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IRAP presentation


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  • 1. Iraqi Refugee Assistance Project
  • 2. Our Strategy:
    Organize law students around the world to deliver a system of legal rights for refugees
  • 3. The Resettlement System
    For refugees who will never be able to return home and cannot remain in their country of first asylum, the only option is resettlement to a safe third country.
    Resettlement is a legal process: it is defined and governed by the laws of the United Nations and its member countries who process and accept refugee applications for resettlement.
  • 4. The Resettlement System
    Typically, refugees seeking resettlement will have a minimum of four interviews
    Interviews range from one to seven hours in length
    Refugees will also be asked to produce numerous documents
    At the end, a decision will be made, according to the appropriate laws, on which the refugees’ lives literally depend.
  • 5. The Resettlement System
    Yet, refugee applicants lack even the most basic rights to help them understand and navigate a terrifying and complex process, such as:
    A right to have an advocate present with them at their interviews
    A right to appeal an incorrect or arbitrary decision
    A right to understand where they are in the process and what is happening to them
    A right to know why they are accepted or denied.
  • 6. Activate law students to develop and enforce a system of legal rights for refugees
    Our Approach:
    • 17 chapters at law schools in the United States and the Middle East
    • 7. Partnered with supervising attorneys from more than 20 of the world’s top law firms.
    • 8. Working on individual cases, systemic policy advocacy and impact litigation.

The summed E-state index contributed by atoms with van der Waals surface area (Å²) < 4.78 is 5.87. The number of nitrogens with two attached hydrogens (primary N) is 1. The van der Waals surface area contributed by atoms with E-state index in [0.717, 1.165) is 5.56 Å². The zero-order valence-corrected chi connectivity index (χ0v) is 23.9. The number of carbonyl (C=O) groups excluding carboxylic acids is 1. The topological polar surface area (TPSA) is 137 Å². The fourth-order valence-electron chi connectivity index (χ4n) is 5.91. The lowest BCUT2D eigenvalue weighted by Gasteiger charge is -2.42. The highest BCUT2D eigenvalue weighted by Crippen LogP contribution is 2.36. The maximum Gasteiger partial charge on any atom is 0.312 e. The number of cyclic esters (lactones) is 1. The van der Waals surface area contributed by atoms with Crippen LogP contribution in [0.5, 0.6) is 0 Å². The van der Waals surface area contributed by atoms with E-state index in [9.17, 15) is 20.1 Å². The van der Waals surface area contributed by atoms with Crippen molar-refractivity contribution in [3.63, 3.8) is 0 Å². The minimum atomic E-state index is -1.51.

• 9. Our Cases
    More than 1,000 refugees (Iraqi, Sudanese, Somalian, Syrian, Libyan) referred by NGO’s, community and religious leaders, governments and the United Nations High Commissioner for Refugees in urgent need of resettlement
    Children with medical emergencies; women who are survivors of trafficking, sexual assault and domestic violence; interpreters at risk for their work with the U.S. military; LGBT refugees.
  • 10. Our Successes
    Last year on a total budget of $126,000, we provided more than $3.5 million in pro bono legal services directly to refugees most at risk
    We have won 90% of our cases- and because the law works on a system of precedents, each of these victories can be invoked by refugees anywhere in the world in similar situations looking to enforce their own rights.
  • 11. Our Successes (cont’d)
    Using the Freedom of Information Act, we have declassified more than 5,000 pages of documents about U.S. and international refugee processing methods and statistics.
    We have been invited to brief numerous members of Congress and the administration on reforms to refugee law, including three visits to brief White House Officials and members of the National Security Council
    These briefings have already resulted in a number of high level, high impact reforms to refugee processing.
    We were featured in a cover story on The New York Times.
  • 12. Enforceable legal rights and access to counsel for millions of refugees worldwide
    Our Goal: